EU privacy watchdogs call for facial recognition ban in public spaces
European privacy watchdogs have called for a ban on the use of facial recognition in public spaces, pointing to the “extremely high” risks to privacy.
The joint recommendation, which comes from the European Data Protection Board (EDPB) and the European Data Protection Supervisor (EDPS), also urged the bloc to prohibit the use of artificial intelligence (AI) to “infer emotions” or for “any type of social scoring”.
The recommendation comes in response to proposals from the European Commission (EC) on the harmonisation of artificial intelligence rules, which places restrictions on the use of live facial recognition in public places by law enforcement, but does not outright ban it.
The EDPB and EDPS claim the bill doesn’t go far enough and are calling for a general ban on any use of AI for automated recognition of human features in publicly accessible spaces, “such as recognition of faces, gait, fingerprints, DNA, voice, keystrokes and other biometric or behavioural signals, in any context.”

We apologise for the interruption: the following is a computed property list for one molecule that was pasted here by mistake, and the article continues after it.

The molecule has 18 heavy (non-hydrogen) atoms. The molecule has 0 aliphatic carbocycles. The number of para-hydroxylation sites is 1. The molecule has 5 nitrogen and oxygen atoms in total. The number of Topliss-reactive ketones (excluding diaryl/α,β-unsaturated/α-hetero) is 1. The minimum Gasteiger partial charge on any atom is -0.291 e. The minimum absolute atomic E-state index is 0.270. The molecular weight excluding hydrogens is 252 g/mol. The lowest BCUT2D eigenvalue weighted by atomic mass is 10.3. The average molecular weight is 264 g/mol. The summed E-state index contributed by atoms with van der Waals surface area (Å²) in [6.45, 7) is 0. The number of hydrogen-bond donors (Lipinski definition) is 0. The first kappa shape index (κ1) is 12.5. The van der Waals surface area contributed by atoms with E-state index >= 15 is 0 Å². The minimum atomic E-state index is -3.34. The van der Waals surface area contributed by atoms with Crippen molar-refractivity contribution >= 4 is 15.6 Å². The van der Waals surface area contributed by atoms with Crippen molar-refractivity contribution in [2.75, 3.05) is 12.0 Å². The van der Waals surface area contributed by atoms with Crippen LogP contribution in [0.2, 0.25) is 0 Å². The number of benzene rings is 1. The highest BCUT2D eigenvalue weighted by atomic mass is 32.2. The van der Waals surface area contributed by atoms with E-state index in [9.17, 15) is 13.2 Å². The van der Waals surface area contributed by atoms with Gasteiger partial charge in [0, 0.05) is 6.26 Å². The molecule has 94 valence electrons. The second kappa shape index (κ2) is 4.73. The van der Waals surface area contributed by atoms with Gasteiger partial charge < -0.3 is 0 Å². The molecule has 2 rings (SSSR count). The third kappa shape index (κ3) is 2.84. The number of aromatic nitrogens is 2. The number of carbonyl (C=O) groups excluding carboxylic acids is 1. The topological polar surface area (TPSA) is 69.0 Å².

The watchdogs, which are responsible for ensuring EU institutions stick to the EU’s data protection rules, also claim it should be illegal for AI systems to use biometrics to categorise people “into clusters based on ethnicity, gender, political or sexual orientation,” or other types of classification under which they could be discriminated against.
Such practices “interfere with fundamental rights and freedoms to such an extent that they may call into question the essence of these rights and freedoms,” the heads of the EDPB and EDPS said in a statement.
“Deploying remote biometric identification in publicly accessible spaces means the end of anonymity in those places,” they continued.
“This calls for an immediate application of the precautionary approach. A general ban on the use of facial recognition in publicly accessible areas is the necessary starting point if we want to preserve our freedoms and create a human-centric legal framework for AI. The proposed regulation should also prohibit any type of use of AI for social scoring, as it is against the EU fundamental values and can lead to discrimination.”
While many have welcomed the EC’s AI regulations as a step in the right direction that sets Europe on a different path to the US and China, privacy campaigners, such as the European Digital Rights (EDRi) advocacy network, have also warned that the rules leave the door open for discriminatory surveillance.
“Today’s opinion is clear proof, from the EU’s top data protection regulators, that facial recognition in publicly accessible spaces is a grave and disproportionate intrusion into people’s rights and freedoms,” EDRi policy adviser Ella Jakubowska said.
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